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In Your Backyard and Mine: The Global Labor Challenge

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Given the nature of global labor and the continued rising tide of working with third parties – versus internal resources – to produce and deliver physical and virtual goods, it’s up to procurement to take a leading role in stewarding all of the business, political and PR challenges of managing service contractors and vendors around the world.

The market to address vendor and contingent worker issues is clearly booming. Worldwide, Staffing Industry Analysts suggest that growth in temporary staffing spend through VMS solutions is increasing at 28% while MSP adoption is increasing 23% globally, compared with a 9% growth in the overall global temporary staffing market (source: SIA, 2009-2010 figures). Yet success in this environment is not just a question of sourcing and effectively managing preferred staffing firms or managed services providers (MSPs) – or even deploying the best vendor management system (VMS) to automate managing the lifecycle of contingent workforce management and increasingly, statement of work (SOW) and project-based engagements.

Nor will supplier information management (SIM) applications or managed services ensure that suppliers will adhere to specific corporate social responsibility (CSR) standards including labor, health, and safety standards. Granted, the right set of technologies and enabling services will not only help save direct and administrative costs, but also significantly reduce overall business risk on a global scale.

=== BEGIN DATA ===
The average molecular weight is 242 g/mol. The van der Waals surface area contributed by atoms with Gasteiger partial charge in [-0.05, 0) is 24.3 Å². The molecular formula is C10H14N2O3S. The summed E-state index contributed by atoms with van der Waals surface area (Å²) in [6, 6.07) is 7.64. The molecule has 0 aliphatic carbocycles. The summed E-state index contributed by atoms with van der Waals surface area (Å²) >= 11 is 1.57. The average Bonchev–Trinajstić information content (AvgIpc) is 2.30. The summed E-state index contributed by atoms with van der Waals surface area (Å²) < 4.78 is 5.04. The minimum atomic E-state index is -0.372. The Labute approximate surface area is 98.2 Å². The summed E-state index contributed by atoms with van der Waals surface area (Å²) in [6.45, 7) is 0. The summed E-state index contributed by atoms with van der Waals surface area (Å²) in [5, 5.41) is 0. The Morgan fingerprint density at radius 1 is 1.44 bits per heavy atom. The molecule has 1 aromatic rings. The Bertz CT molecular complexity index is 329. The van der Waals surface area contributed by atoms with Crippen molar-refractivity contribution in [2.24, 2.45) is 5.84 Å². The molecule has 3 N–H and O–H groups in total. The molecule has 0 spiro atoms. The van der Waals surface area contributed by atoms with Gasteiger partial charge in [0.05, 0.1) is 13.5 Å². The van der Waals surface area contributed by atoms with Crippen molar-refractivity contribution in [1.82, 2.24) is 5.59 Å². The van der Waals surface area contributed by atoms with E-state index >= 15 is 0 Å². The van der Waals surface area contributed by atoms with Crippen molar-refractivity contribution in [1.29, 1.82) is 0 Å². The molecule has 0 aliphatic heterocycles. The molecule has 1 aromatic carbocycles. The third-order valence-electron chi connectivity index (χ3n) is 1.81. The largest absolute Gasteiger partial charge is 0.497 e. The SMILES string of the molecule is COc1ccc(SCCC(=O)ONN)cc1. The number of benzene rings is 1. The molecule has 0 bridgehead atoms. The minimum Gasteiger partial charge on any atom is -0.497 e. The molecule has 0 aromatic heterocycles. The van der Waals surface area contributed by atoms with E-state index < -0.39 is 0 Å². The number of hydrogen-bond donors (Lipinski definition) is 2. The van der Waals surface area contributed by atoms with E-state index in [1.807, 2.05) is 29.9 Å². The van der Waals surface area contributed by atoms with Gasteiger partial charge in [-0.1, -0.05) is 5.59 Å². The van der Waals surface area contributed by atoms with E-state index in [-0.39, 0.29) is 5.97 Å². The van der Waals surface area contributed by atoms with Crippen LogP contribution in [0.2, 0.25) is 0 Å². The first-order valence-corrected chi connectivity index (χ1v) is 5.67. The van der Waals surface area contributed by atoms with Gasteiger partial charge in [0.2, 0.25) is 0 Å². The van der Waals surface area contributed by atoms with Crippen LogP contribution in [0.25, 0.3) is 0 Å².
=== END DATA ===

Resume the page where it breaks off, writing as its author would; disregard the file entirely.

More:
Alas, the problem is so much greater than just preferred technology and services partners. Companies that manage global labor practices – whether their own, or multiple tiers down in the supply chain – must embrace a new philosophy that not only defines expectations and standards, but puts rigorous enforcement mechanisms in place. Moreover, organizations must lead by example not just with sticks, but with carrots, teaching their suppliers (and host countries) what is acceptable and what is not.

In this analysis, we further explore the new era of global sourcing – of talent, specific deliverables, and even business outcomes – and many of the challenges and responsibilities that come along with it. We also look the importance of considering cultural norms and localized standards for buying professional services and labor, be they in Europe or Asia, as well as the worldwide consequences when regional behaviors do not align with global standards and expectations.